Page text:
Clowns of no account? Reflections on the involvement of four Irishmen in the commercial life of the Colony of New South Wales, 1788-1818

Craig, Russell; O hogartaigh, Ciaran; O hOgartaigh, Margaret
Fonte: Accounting and Finance Association of Australia and New Zealand (AFAANZ) Publicador: Accounting and Finance Association of Australia and New Zealand (AFAANZ)
Tipo: Artigo de Revista Científica
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This paper reflects on the involvement of four Irishmen in the commercial affairs of the fledgling British colony in Sydney, New South Wales (NSW), between 1788 and 1818. They are John Kenny, a felon transported from Carlow (allegedly the first teacher of double-entry accounting in Australia); Michael Hayes, a Wexford rebel (the first to advertise in the Sydney Gazette for work as an accountant); Sergeant Jeremiah Murphy, a native of Creagh serving in the British Army (the first customer to open a bank account in Australia); and John Thomas Campbell, an Ulster loyalist (the first President of the Bank of NSW). We find representations of the Irish that are partly in accord with, and yet partly very much removed from, conventional stereotypes of the Irish. While accounting was a currency worth counterfeiting in early NSW, it did not unlock new opportunities given the constraints of the colonial context.

A Fine Country to Starve in? Australian Geography Past and Present; A Fine Country to Starve in? Australian Geography Past and Present

Jones, Roy; Curtin University
Fonte: Programa de Pós Graduação em Geografia - UFRJ Publicador: Programa de Pós Graduação em Geografia - UFRJ
Tipo: info:eu-repo/semantics/article; info:eu-repo/semantics/publishedVersion; Formato: application/pdf
Publicado em 03/09/2015 ENG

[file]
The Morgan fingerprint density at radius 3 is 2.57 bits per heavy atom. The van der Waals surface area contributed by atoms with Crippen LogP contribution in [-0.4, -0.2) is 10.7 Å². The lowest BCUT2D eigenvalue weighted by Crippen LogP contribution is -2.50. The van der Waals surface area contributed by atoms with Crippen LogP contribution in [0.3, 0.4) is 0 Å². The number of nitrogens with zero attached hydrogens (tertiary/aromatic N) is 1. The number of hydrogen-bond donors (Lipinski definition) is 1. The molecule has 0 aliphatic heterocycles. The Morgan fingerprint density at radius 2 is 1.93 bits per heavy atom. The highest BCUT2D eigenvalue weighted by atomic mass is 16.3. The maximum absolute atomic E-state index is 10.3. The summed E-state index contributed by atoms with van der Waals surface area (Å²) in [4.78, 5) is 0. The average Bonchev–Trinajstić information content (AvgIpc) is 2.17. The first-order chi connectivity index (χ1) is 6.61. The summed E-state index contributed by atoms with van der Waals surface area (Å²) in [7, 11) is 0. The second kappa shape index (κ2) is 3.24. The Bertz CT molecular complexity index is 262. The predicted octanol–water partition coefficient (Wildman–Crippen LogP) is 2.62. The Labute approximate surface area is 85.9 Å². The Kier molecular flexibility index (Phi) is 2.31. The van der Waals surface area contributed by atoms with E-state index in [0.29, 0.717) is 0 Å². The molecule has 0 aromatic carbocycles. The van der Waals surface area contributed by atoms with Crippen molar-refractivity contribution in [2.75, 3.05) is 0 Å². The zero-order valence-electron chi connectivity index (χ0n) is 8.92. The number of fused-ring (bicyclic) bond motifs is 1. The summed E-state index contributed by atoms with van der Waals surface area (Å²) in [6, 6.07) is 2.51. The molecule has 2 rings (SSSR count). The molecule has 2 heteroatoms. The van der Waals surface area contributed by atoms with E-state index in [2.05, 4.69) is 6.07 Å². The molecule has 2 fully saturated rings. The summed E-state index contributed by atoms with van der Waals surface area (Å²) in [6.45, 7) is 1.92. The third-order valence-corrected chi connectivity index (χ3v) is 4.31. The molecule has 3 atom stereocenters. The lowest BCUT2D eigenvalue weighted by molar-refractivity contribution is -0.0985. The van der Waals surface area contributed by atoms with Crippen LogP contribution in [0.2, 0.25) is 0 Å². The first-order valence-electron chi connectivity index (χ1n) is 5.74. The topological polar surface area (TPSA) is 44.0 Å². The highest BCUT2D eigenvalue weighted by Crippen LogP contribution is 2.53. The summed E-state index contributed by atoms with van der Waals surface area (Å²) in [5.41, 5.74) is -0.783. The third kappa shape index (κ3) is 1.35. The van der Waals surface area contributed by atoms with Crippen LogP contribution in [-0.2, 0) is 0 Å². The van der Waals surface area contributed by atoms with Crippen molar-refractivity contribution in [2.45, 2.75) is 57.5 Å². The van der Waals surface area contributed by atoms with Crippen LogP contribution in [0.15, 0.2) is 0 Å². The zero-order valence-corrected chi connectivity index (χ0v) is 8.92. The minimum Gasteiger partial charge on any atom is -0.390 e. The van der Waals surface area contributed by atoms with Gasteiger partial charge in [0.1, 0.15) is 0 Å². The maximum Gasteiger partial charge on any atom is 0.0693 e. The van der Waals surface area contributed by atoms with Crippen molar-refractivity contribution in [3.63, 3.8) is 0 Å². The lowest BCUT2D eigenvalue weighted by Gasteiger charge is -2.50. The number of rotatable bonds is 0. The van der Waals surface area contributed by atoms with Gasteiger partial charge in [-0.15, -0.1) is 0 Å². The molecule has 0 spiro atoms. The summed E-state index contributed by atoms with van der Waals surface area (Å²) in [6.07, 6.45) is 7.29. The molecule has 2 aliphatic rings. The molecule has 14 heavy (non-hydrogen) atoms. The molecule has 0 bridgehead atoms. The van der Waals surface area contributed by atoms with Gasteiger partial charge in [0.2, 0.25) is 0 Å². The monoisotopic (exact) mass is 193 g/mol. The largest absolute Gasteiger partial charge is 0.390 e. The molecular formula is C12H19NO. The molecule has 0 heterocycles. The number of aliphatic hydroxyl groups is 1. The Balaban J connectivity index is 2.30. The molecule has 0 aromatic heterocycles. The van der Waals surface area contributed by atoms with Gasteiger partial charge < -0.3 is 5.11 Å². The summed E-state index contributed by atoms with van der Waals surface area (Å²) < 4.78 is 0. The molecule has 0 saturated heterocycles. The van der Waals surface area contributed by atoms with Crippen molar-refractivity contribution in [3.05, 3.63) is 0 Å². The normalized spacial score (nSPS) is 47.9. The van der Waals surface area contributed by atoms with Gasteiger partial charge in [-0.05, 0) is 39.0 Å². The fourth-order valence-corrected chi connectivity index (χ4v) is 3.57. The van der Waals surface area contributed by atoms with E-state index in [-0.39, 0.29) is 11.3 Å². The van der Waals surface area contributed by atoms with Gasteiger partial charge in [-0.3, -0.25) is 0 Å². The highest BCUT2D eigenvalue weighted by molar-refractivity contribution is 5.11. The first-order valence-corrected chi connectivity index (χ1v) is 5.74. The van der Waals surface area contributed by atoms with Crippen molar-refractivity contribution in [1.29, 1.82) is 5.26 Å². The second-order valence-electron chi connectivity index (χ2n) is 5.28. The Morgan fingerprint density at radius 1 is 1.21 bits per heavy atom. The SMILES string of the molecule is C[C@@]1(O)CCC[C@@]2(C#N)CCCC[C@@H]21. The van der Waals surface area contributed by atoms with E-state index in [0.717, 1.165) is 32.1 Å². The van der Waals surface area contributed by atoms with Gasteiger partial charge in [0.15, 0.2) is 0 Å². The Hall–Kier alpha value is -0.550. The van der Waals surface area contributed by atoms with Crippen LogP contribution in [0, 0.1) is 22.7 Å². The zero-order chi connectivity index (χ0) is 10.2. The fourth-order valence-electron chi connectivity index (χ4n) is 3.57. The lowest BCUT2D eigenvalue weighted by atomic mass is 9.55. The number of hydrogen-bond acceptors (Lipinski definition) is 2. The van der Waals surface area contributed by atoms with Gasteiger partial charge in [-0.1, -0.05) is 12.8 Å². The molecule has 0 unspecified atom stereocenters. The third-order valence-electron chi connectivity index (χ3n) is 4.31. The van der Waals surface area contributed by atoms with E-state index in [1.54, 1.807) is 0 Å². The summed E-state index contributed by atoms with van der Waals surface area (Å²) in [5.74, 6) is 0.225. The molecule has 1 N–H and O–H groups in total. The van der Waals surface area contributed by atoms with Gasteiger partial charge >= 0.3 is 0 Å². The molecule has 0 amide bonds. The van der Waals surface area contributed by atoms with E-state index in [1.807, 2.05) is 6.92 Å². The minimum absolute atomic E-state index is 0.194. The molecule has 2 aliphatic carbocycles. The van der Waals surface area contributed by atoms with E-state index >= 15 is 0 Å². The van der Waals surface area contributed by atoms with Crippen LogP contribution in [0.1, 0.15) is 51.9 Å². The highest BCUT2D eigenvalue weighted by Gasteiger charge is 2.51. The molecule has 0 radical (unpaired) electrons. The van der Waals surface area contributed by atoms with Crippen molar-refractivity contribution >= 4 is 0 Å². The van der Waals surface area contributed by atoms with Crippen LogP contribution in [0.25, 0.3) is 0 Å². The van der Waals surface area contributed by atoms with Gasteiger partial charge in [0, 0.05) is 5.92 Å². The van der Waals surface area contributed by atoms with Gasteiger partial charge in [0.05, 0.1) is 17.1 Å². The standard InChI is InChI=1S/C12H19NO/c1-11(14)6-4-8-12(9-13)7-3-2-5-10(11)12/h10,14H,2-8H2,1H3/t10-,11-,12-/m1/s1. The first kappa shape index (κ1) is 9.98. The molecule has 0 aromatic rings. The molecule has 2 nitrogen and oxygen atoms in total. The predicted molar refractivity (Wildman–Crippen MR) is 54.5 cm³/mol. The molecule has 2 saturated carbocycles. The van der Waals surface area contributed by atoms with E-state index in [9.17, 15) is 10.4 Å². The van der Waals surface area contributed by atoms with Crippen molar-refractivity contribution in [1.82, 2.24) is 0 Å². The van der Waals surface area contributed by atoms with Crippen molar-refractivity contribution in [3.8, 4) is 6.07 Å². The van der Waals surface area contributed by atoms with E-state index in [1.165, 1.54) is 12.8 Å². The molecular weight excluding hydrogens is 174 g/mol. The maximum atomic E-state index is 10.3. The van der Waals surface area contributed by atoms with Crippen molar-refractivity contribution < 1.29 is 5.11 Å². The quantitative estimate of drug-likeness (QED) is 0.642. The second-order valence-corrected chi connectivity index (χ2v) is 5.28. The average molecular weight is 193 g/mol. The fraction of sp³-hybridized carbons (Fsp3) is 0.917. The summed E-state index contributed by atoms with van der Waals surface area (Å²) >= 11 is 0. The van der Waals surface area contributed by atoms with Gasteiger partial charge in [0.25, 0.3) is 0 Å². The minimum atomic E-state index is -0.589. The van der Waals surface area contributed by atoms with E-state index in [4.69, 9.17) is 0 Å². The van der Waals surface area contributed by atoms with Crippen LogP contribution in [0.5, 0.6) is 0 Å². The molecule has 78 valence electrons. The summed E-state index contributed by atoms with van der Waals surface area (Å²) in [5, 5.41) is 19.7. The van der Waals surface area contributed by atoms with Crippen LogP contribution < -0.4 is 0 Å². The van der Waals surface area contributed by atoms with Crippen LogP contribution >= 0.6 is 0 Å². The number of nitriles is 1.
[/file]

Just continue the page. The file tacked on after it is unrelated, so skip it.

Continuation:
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This paper describes the development of the academic discipline of geographyin Australia from the beginning of European settlement in 1788 to the present day. While the subject material of Australian geography has been strongly focussed on the nation’s physical and human environments and potential, the short history of the development of geography in Australia and the country’s colonial and postcolonial circumstances have meant that intellectually distinctive Australian approaches to the discipline have largely failed to evolve. This paper is therefore mainly concerned with the broader social, political and administrative contexts within which Australian geography has developed over the last two centuries or so. Its main argument is that, by virtue of its distinctive, diverse and dynamic nature, Australia has consistently provided a fruitful environment for geographical scholarship. However, for most of Australia’s post European settlement history, government and official support for the discipline has been limited. Readers are invited to compare this Australian experience with the history of the discipline of geography in Brazil.; O presente artigo descreve o desenvolvimento da geografia como disciplinaacadêmica na Austrália do início da colonização européia em 1788 até os dias atuais. Apesar da geografia australiana sempre ter tratado o ambiente físico e humano do país e seu potencial...